Rationale: In patients with chronic obstructive pulmonary disease (COPD), increased activity of neck inspiratory muscles has been reported as a compensatory response to hyperinflation-related diaphragmatic dysfunction. The persistence of this activity during sleep could attenuate sleep-related hypoventilation and also negatively impact sleep and clinical outcomes.Objectives: To assess the persistence of neck-muscle activity during sleep in patients with COPD recovering from severe exacerbations (i.e., requiring hospitalization) and its impact on sleep quality and recurrence of exacerbations.Methods: Video polysomnography with neck-muscle EMG was performed in patients with COPD who were recovering from a severe exacerbation. The follow-up period lasted 6 months to record the next severe exacerbation.Measurements and Main Results: Twenty-nine patients were included in the study (median [25th-75th percentile] age, 71 [64-72] yr; 55% male; body mass index, 24 [21-29]; FEV1% predicted, 37 [29-45]; and BODE [body mass index, airflow obstruction, dyspnea, and exercise] index, 6 [5-7]). Twenty-six of these patients exhibited sleep-related neck-muscle activity, which was intermittent (limited to stage 3 sleep) in 17 and permanent throughout sleep in 9. α-Delta EEG activity during stage 3 sleep was observed in 87% of the patients. Compared with patients with no or intermittent neck-muscle activity, those with permanent neck-muscle activity showed more disrupted sleep, had experienced more exacerbations in the previous year, and suffered their next severe exacerbation earlier.Conclusions: Sleep-related neck-muscle activity occurs frequently in patients with COPD who are recovering from a severe exacerbation and seems to negatively affect sleep quality and prognosis; therefore, identification of this activity might improve COPD management after a severe exacerbation.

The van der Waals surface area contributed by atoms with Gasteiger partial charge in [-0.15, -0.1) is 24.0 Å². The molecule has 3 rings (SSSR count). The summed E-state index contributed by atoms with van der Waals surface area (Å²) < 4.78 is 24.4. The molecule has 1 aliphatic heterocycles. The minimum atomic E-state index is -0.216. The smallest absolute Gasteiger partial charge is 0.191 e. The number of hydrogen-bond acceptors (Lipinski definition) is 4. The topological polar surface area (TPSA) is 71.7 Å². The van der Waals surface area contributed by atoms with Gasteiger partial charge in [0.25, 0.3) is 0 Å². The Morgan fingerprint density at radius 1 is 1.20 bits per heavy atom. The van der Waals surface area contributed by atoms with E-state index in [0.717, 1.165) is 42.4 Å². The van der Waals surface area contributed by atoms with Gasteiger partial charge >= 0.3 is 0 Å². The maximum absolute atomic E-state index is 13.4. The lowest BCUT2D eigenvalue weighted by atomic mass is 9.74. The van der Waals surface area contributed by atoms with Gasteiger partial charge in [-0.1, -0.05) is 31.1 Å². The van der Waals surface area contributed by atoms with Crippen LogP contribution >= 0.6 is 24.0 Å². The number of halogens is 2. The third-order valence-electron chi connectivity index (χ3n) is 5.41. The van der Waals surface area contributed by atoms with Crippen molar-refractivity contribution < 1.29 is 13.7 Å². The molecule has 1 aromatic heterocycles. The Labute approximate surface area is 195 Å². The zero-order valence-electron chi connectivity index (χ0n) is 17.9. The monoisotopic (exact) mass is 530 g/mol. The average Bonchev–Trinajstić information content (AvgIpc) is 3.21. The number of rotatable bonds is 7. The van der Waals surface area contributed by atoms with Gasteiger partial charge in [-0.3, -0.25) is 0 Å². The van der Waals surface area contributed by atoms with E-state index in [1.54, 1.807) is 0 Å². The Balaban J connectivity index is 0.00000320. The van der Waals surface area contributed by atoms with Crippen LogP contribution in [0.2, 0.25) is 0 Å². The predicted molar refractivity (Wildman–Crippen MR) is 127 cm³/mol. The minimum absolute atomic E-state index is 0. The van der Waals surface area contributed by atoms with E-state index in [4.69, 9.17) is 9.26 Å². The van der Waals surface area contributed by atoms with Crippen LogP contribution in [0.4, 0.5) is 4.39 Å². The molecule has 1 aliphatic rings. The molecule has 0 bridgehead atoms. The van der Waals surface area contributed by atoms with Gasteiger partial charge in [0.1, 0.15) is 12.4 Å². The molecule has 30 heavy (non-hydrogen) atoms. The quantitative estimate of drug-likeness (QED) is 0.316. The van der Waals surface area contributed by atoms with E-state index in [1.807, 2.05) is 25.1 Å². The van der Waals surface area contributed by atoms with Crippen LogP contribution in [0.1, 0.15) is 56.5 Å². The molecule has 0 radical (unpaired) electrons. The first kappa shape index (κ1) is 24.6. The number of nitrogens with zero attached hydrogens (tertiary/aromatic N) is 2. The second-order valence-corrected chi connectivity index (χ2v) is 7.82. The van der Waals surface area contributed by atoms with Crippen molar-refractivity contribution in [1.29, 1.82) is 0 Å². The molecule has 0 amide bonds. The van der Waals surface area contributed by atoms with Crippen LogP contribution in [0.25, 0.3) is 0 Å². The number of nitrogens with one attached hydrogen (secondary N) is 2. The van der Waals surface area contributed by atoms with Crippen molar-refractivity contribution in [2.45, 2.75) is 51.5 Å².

Keywords: chronic obstructive pulmonary disease; exacerbation; neck inspiratory muscles; sleep.